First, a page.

If you haven’t already seen the latest statistics gathered by MUNI it’s worth checking out. There’s some interesting information in there, but there’s also a lot of work produced by the No Duh Institute on the Obvious as well.
For example, we find that our N-Judah is #1 amongst streetcars for keeping to the schedule 75.8% of the time. Yay! Then you remember, voters passed a measure (oh how we love our ballot measures) demanding that by now, MUNI would be on time on 85% of bus lines by….2004.
Ok, so we’re number 1, but we’re also not quite number 1. I get it.
As stated earlier, while it’s fascinating to find out some bits of info, such as the fact that the 90-Laguna Honda is the shortest bus route (at only .06 miles!) and that the 105 Treasure Island (yes, there is a bus that goes all the way out there) had the best on time performance, there was a lot of info that comes from the No Duh Institute.
Take, for example, the pilot program tested on the 1-California line, after Our Mayor was left stranded watching 4 buses go by while he waited to go to work. Many things were tried to get the line working more smoothly and efficiently, including towing people who were parked where they shouldn’t, making sure drivers were there to drive the buses, and so on. But in every report you read, there’s this “gasp!” of “Oh my goodness, it cost money.”
To which I simply say, “No Duh.”
Seriously. If after all the research is done it takes X amount of effort costing Y amount of money to make the buses run on time then that is what it actually costs. You can’t expect to do all the things needed to make a bus run on time in a congested small dense city and expect it can be done for free. That’s the effect of years of nickel-and-diming the budget without any regard for what really needs to happen to pay for it.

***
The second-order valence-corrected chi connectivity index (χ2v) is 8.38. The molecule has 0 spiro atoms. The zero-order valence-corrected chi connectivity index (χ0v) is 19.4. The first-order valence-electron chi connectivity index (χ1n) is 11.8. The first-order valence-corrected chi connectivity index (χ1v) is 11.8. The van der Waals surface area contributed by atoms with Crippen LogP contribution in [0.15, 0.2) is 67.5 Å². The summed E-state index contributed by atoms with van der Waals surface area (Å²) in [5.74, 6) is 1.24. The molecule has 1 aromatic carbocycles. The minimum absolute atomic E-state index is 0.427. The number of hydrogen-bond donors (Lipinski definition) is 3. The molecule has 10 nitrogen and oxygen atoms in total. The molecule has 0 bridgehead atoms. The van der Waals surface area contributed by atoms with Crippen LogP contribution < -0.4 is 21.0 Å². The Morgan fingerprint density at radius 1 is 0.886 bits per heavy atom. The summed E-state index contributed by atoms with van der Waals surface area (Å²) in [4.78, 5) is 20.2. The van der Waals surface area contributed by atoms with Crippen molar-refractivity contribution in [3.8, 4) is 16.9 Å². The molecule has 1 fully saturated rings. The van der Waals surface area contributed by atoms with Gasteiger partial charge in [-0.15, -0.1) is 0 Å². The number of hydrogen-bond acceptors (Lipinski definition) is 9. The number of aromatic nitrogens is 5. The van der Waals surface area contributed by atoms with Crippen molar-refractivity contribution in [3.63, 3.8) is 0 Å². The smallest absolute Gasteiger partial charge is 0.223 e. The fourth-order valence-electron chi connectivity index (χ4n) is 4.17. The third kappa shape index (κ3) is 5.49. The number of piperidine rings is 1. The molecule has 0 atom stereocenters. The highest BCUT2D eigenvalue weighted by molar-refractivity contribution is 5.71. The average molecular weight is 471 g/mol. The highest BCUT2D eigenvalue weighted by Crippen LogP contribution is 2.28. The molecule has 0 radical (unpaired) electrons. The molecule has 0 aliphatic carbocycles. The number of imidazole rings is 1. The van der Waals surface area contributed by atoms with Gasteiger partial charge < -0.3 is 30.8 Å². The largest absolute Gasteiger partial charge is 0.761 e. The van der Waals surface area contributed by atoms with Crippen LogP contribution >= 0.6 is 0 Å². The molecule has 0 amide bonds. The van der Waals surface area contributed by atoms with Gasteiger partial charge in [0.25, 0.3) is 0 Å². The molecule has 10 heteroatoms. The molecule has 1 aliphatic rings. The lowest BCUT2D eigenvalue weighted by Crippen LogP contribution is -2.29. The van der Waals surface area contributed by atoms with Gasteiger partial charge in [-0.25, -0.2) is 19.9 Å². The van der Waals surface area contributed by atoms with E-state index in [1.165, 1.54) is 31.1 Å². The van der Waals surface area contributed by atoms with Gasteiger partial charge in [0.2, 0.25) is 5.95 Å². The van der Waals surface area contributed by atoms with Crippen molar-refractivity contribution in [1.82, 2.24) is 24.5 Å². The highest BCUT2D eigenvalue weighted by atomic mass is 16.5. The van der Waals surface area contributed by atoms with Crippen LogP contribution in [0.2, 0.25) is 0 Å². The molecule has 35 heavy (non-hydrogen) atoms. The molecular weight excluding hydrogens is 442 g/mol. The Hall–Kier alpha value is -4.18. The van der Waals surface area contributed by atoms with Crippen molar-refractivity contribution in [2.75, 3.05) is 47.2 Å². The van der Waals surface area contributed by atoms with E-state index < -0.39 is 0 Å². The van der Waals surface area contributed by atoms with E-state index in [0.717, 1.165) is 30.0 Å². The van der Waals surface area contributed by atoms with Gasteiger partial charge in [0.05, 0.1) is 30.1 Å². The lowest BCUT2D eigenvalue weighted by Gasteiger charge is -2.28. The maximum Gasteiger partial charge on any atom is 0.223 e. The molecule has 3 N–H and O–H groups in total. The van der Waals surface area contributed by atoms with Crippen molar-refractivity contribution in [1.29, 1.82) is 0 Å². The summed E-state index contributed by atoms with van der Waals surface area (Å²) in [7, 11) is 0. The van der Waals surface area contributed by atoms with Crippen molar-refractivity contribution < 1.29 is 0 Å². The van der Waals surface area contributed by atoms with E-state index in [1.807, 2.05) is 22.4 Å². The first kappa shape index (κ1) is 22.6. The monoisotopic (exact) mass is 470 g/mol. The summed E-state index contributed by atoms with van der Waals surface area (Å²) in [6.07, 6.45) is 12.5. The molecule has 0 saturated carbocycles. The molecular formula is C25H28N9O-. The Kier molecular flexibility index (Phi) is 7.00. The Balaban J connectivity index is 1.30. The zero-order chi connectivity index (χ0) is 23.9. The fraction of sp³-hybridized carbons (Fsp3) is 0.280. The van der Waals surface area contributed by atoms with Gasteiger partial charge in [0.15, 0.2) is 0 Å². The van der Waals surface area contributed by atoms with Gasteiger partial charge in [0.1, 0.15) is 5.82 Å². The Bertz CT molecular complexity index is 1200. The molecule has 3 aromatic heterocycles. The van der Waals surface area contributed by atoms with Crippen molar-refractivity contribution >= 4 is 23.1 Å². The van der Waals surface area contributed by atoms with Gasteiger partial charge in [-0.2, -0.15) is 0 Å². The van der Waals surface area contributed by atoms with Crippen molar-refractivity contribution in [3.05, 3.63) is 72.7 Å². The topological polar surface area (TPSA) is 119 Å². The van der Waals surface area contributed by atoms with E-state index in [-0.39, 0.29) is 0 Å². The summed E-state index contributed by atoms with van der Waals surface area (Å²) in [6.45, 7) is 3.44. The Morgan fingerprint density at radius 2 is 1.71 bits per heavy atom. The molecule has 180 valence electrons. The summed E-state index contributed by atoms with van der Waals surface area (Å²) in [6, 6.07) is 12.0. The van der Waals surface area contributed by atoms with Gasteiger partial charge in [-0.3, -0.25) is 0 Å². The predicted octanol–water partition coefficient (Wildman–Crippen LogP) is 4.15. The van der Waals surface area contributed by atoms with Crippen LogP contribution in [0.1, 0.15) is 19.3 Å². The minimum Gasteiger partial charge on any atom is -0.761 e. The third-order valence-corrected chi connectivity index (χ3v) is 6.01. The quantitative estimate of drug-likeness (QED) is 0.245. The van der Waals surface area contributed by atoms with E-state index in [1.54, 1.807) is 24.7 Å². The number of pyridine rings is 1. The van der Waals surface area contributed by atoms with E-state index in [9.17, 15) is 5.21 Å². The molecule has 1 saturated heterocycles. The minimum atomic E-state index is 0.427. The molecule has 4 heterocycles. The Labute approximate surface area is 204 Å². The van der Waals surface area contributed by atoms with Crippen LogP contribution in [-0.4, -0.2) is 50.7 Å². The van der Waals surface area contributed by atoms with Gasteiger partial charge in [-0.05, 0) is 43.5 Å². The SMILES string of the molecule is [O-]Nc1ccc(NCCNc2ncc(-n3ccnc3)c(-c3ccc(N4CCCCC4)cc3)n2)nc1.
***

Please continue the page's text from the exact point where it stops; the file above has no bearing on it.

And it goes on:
There’s more of this kind of nonsensical thinking in the coverage of MUNI’s latest budget. Again, it’s trumpeted by the folks at MUNI they “balanced the budget” and we’re supposed to be happy there’s no fare increases or service cuts. Fine. Another look at how they’re doing it shows once again MUNI is relying on very shaky sources of income to plug the gap.
Jacking up towing fees and parking garage costs may help for the short term, but to rely on this as a steady, and increasing stream of revenue is really irresponsible. At best it means that one day a parking ticket will cost you $1000 or something equally ridiculous, but at worst, once again, MUNI will be relying on sources of money that can’t be counted on to produce revenue year after year. Plus I personally am very uncomfortable at relying on the criminal justice system as a tax source to pay for needed transit. It’s nice we see some cash from parking tickets go to pay for MUNI, but to make that a cornerstone, instead of a nice bonus, sets a precedent that might not be what we want as citizens.
I’ll say it before and I’ll say it again: figure out what it costs to make a system that works. Then, find ways to pay for it that don’t rely on gimmicks or shady sources of income to do so. Then, defend that budget like hell, which will be easier because you’ll have a satisfied majority of citizens who are getting good service at a price they can afford. Really!
Likewise, a proposal to require contractors building new bus shelters to provide free bikes, Euro-style has an idea that sounds great, but it’s worth making sure that in doing so, we don’t end up with a half-assed vendor who can “provide free bikes” but builds crappy shelters.
Plus, maintaining this fleet and making sure it doesn’t get stolen, like, immediately, needs to be thought out a bit more. I’d rather have decent bus shelters that don’t smell like pee or cookies with a fully implemented NextBus system than free bikes. Let the bike people do that via a non profit or something, so those that know bikes, make sure that it gets done right, I say.